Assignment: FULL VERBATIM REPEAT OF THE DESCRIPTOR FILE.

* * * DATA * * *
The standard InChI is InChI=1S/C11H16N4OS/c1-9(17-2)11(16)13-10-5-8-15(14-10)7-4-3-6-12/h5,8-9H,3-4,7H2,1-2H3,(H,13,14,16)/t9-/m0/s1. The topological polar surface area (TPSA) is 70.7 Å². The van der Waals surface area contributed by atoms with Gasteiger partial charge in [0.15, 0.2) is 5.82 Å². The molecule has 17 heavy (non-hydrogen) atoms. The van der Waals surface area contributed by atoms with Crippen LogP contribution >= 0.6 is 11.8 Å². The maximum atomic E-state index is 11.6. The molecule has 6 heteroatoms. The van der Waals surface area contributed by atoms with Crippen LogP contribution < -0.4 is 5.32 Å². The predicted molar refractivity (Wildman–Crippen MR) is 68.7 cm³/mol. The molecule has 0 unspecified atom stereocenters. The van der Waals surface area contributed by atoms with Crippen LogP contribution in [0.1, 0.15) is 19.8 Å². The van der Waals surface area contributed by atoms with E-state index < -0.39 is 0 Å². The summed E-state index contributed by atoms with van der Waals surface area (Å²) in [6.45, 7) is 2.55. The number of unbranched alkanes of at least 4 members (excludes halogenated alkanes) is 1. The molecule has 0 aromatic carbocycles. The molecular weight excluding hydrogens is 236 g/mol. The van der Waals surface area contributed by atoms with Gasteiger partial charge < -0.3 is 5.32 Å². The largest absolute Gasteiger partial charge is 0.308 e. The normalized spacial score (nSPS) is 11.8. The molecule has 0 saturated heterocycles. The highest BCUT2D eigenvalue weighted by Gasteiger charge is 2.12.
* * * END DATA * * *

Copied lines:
The standard InChI is InChI=1S/C11H16N4OS/c1-9(17-2)11(16)13-10-5-8-15(14-10)7-4-3-6-12/h5,8-9H,3-4,7H2,1-2H3,(H,13,14,16)/t9-/m0/s1. The topological polar surface area (TPSA) is 70.7 Å². The van der Waals surface area contributed by atoms with Gasteiger partial charge in [0.15, 0.2) is 5.82 Å². The molecule has 17 heavy (non-hydrogen) atoms. The van der Waals surface area contributed by atoms with Crippen LogP contribution >= 0.6 is 11.8 Å². The maximum atomic E-state index is 11.6. The molecule has 6 heteroatoms. The van der Waals surface area contributed by atoms with Crippen LogP contribution < -0.4 is 5.32 Å². The predicted molar refractivity (Wildman–Crippen MR) is 68.7 cm³/mol. The molecule has 0 unspecified atom stereocenters. The van der Waals surface area contributed by atoms with Crippen LogP contribution in [0.1, 0.15) is 19.8 Å². The van der Waals surface area contributed by atoms with E-state index < -0.39 is 0 Å². The summed E-state index contributed by atoms with van der Waals surface area (Å²) in [6.45, 7) is 2.55. The number of unbranched alkanes of at least 4 members (excludes halogenated alkanes) is 1. The molecule has 0 aromatic carbocycles. The molecular weight excluding hydrogens is 236 g/mol. The van der Waals surface area contributed by atoms with Gasteiger partial charge < -0.3 is 5.32 Å². The largest absolute Gasteiger partial charge is 0.308 e. The normalized spacial score (nSPS) is 11.8. The molecule has 0 saturated heterocycles. The highest BCUT2D eigenvalue weighted by Gasteiger charge is 2.12.